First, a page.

Life Transitions

A life loss is a separation from a significant person, place, item, or event. There are small life losses and major life losses.

What are life losses?

a change in plansa divorce
a frustrationthe deaths of a person or pet
a misplaced itema severe illness
a forgotten activity or eventa loss of a job
a disappointmenta catastrophic event

All persons experience numerous life losses, small and major, throughout their lives. To cope with and resolve all life losses, people need to develop skills through which they process the cognitive and emotional impact of the loss and incorporate methods of resolution or completion within their lives.

People who can incorporate each loss in a positive way in their life develop strength of character and self-confidence which helps them cope with other losses.

People who cannot incorporate each loss in a positive way in their life succumb to a variety of behaviors and life choices derived to eliminate the emotional pain. These behaviors and life choices tend to be negative and destructive causing additional emotional pain and low self-esteem. This is often manifested through anger and/or depression.

Watch our Director, Mrs. Stephan and Fr. Mike Manning discuss the scope of life losses.

Understanding Normal Grief Reactions

Everyone who experiences a loss will have emotional and behavioral changes as part of their grieving process. People may wonder: Is there a “right” way to grieve? Why do I feel out of control? The following grief reactions are normal and natural.

  • I feel as if it isn’t real or it didn’t happen
  • I feel a tightness in my throat/heaviness in my chest
  • My mood changes quickly, often over the smallest thing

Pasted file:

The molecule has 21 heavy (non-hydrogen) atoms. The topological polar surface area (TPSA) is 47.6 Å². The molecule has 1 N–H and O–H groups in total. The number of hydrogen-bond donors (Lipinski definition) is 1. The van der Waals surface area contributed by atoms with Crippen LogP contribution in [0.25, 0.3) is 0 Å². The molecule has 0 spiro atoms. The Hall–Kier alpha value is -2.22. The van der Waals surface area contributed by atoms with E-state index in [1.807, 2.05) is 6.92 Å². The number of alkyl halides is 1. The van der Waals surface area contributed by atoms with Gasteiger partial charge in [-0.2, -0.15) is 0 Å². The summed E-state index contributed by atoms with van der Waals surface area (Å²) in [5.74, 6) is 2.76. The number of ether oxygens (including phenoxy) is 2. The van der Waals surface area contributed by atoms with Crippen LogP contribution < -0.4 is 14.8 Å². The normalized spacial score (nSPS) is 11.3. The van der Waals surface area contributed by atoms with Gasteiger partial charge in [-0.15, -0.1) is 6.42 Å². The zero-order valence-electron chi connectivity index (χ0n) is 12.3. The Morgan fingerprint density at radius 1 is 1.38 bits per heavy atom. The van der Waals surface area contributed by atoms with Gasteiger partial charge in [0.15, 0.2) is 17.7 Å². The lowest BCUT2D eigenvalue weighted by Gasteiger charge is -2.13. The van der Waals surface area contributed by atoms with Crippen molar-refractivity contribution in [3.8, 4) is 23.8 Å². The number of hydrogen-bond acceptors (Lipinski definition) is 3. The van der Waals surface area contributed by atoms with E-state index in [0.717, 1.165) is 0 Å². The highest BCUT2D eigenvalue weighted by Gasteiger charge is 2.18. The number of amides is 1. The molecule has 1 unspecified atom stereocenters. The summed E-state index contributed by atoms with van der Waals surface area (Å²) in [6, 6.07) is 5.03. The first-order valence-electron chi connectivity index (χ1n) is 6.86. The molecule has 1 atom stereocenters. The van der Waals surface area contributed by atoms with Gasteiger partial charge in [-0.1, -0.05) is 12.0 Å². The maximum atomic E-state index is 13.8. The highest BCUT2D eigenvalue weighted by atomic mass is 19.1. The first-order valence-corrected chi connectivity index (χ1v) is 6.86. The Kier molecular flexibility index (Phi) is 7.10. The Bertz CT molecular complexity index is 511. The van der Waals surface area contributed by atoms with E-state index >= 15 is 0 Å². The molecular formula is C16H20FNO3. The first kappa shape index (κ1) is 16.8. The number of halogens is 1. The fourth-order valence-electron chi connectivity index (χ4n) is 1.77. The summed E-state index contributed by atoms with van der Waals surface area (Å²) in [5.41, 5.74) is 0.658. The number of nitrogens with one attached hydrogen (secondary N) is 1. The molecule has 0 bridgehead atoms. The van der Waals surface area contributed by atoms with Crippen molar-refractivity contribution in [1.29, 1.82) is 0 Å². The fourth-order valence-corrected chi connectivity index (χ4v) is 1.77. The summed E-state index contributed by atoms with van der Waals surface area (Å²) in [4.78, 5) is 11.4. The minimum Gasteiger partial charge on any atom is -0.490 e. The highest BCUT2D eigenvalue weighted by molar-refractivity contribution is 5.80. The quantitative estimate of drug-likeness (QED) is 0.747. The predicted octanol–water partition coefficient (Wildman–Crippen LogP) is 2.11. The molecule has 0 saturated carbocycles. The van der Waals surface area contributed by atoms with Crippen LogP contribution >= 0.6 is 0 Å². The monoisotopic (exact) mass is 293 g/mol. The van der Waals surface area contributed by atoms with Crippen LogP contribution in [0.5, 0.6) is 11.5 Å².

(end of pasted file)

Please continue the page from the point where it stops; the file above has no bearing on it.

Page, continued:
• I wonder what I have left to live for
  • I feel anger, sometimes
  • I cry at unexpected times and often have trouble stopping
  • I don’t want to be around others when I feel sad
  • I have trouble concentrating or staying “on task”
  • I can “feel” my loved one’s presence through sound, smell, touch
  • I feel that my mind is going constantly and I cannot stop
  • I have trouble going to sleep and/or staying asleep
  • I don’t feel like eating or cooking
  • I find myself eating often and randomly
  • I miss my loved one’s touch
  • I feel so lonely even when others are around
  • I feel guilty about things I did or didn’t do
  • I have regrets over my relationship with my loved one
  • I feel like I should have done something else for my loved one

It is important to identify a few people with whom you can share your feelings  and with whom you can talk about and process your loss. Crying is an  appropriate response to this very sad situation. Please allow yourself this and other expressions of grief.

Grieving takes time and energy. Please be gentle and kind with yourself. Move at the pace which is appropriate for you. Engage in the activities which bring you comfort and solace.

Click on the following links to learn more: